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    useReducer + useContext for easy global state without libraries

    Since useAuth is taking off, I wanted to talk about the global state management technique that makes it work. You might find it useful too, or think it's obvious, I was pretty excited when it clicked :)

    And when I say useAuth is taking off ...

    Click through for source
    Click through for source

    Yep 🔥

    Ok so global state management, how do you do it? You grab Redux or MobX, or maybe Unstated or Constate and you're done. Right?

    All those libraries give you a global store to put your data, allow every component to access that state, and manage re-renders. You get some way of updating that state and life is good.

    Sometimes there's extra features.

    But what if you don't want to learn yet another library? You just wanna share some state between a bunch of components. What then?

    Global state without the hassle

    The simplest approach is to put global state in your top-level component. Pass it down through props and if you want to change it, pass down some callbacks too.

    Works great and gets out of hand real fast. Passing props is cumbersome and you can create a situation where every little update re-renders your entire app.

    Here's a better solution 👉 You can share the state and dispatch from useReducer through context and access them with a hook.

    mind blown

    I'll explain using useAuth as an example, but the same approach works for anything.

    There's 3 parts to this story:

    1. A context provider component
    2. A reducer for state
    3. A hook providing our API

    Users render the context provider somewhere close to the root of their app. Similar to a theme provider, Apollo provider, etc.

    The provider feeds state from our reducer into the context. When you fire actions on the reducer, state in the context changes, and every component using the useAuth hook re-renders with new data.

    It's pretty great.


    file link

    Click through for source
    Click through for source

    That's our context provider.

    The provider initializes auth0 using Auth0's API and configures some properties. Full version supports a bunch of config via props, overwriting defaults, etc.

    We call useReducer to get a state object and the action dispatch function. Initialize state from local storage if you want persistence, or keep it empty to start with.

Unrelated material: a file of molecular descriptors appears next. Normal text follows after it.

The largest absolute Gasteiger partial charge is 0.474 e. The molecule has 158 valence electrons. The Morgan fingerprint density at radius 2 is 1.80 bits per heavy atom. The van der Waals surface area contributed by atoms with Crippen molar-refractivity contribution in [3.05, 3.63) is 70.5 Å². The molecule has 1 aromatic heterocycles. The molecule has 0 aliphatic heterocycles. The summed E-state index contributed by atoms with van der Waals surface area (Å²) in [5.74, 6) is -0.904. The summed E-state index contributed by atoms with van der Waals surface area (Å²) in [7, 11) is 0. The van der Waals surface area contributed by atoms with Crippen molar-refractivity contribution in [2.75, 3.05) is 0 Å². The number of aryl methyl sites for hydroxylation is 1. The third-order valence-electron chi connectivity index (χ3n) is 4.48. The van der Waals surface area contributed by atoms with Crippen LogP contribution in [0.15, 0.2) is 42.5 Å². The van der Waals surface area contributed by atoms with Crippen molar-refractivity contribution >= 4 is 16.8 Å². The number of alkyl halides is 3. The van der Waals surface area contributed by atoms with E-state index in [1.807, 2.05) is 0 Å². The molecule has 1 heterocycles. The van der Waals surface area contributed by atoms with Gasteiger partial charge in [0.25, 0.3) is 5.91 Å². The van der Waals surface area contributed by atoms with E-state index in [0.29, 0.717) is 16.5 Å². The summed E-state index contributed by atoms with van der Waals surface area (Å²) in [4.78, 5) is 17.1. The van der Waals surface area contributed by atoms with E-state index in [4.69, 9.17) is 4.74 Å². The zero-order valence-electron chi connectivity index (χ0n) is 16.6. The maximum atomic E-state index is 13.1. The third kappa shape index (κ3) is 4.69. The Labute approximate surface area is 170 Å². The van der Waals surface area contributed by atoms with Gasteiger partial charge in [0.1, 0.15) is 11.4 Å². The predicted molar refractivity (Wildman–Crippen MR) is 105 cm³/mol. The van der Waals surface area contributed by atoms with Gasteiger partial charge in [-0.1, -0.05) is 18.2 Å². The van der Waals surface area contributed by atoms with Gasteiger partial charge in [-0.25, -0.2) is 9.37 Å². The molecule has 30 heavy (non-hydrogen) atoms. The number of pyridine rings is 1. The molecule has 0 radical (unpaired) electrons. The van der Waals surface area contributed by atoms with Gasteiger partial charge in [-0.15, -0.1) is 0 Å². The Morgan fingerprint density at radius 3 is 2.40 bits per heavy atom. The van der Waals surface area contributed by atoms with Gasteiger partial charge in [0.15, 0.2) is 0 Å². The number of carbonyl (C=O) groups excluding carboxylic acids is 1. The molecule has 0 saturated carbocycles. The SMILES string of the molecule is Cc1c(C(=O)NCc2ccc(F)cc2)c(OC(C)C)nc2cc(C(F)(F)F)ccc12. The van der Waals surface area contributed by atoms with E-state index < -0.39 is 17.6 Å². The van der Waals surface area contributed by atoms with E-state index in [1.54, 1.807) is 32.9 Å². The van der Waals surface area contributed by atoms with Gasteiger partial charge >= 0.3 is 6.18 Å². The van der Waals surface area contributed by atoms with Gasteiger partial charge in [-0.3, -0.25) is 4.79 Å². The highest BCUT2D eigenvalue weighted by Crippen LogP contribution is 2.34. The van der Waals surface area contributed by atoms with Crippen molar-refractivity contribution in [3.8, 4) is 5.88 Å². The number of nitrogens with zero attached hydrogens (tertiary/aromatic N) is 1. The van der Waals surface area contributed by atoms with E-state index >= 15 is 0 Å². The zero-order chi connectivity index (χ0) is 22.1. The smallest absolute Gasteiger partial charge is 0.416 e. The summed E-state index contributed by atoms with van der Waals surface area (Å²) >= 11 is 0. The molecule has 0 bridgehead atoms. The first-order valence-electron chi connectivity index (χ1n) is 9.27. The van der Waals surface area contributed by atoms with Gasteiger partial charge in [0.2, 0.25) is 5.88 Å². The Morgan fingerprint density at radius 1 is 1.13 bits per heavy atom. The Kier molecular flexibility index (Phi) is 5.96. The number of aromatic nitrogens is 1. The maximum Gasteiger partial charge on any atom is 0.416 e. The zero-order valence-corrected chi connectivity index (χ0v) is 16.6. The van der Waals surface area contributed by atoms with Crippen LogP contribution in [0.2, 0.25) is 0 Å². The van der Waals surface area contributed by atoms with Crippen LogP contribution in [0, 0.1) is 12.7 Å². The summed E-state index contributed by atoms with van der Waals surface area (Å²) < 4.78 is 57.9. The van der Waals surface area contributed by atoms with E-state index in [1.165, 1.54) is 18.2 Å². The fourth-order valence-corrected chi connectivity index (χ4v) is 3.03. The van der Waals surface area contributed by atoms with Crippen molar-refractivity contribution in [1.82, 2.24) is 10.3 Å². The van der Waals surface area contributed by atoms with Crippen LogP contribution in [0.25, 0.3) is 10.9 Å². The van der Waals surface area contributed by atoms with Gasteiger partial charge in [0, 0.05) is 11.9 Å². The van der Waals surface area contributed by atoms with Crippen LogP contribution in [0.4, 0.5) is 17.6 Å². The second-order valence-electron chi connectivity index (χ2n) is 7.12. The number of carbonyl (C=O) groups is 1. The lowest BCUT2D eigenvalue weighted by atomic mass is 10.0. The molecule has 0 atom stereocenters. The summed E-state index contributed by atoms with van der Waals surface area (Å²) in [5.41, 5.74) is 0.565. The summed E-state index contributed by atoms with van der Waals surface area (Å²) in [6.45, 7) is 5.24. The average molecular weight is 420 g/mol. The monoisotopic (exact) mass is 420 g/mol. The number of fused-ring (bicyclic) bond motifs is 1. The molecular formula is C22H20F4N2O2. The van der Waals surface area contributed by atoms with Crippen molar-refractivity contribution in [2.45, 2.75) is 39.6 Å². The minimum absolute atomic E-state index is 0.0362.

I recommend defining initial values so your code doesn't have to deal with undefineds.

    Our provider renders AuthContext.Provider and as its value uses the state object, dispatch function, and auth0 object.

    This was the trick to getting different useAuth hooks to talk to each other. Using reducer state and dispatch as the context value.

    Using AuthProvider

    In Gatsby you use the auth provider in gatsby-ssr and gatsby-browser to wrap your entire component tree. With create-react-app this goes around your App component, with other frameworks who knows.

    The higher up it renders, the more parts of your app share state.

    Click through for source
    Click through for source

    Auth reducer

    The auth reducer takes care of state transitions. full file

    Click through for source
    Click through for source

    If you're not familiar with reducers: it's a function that takes the current state and an action, and calculates the next state. Always returning a fresh object.

    In our case the login and logout actions handle the user model and cookie expiration time. Both actions also save data to local storage so it persists across page reloads.

    useAuth hook itself

    With heavy lifting moved to the context provider and auth reducer, our useAuth hook becomes a sort of thin wrapper and API provider. full file

    Click through for source
    Click through for source

    The state management part of useAuth is that useContext call. It hooks into the context shared by AuthProvider and gets access to the state object and dispatch method.

    That gives any component that uses useAuth access to the same shared state.

    You could use useContext directly. I prefer using a custom hook because it makes your code easier to read.

    What's better, doing this everywhere you want to access some shared state:

    Click through for source
    Click through for source

    Or this

    Click through for source
    Click through for source

    I know what I prefer :)

    With a custom hook you can use dispatch with carefully controlled values internally. Nobody needs to know what's going on. All they need to remember is your convenient API.


    So that's how you can use React hooks to build powerful abstractions on top of global state shared by all.

    What do you think?


    Did you enjoy this article?

    Published on August 12th, 2019 in Front End, Technical

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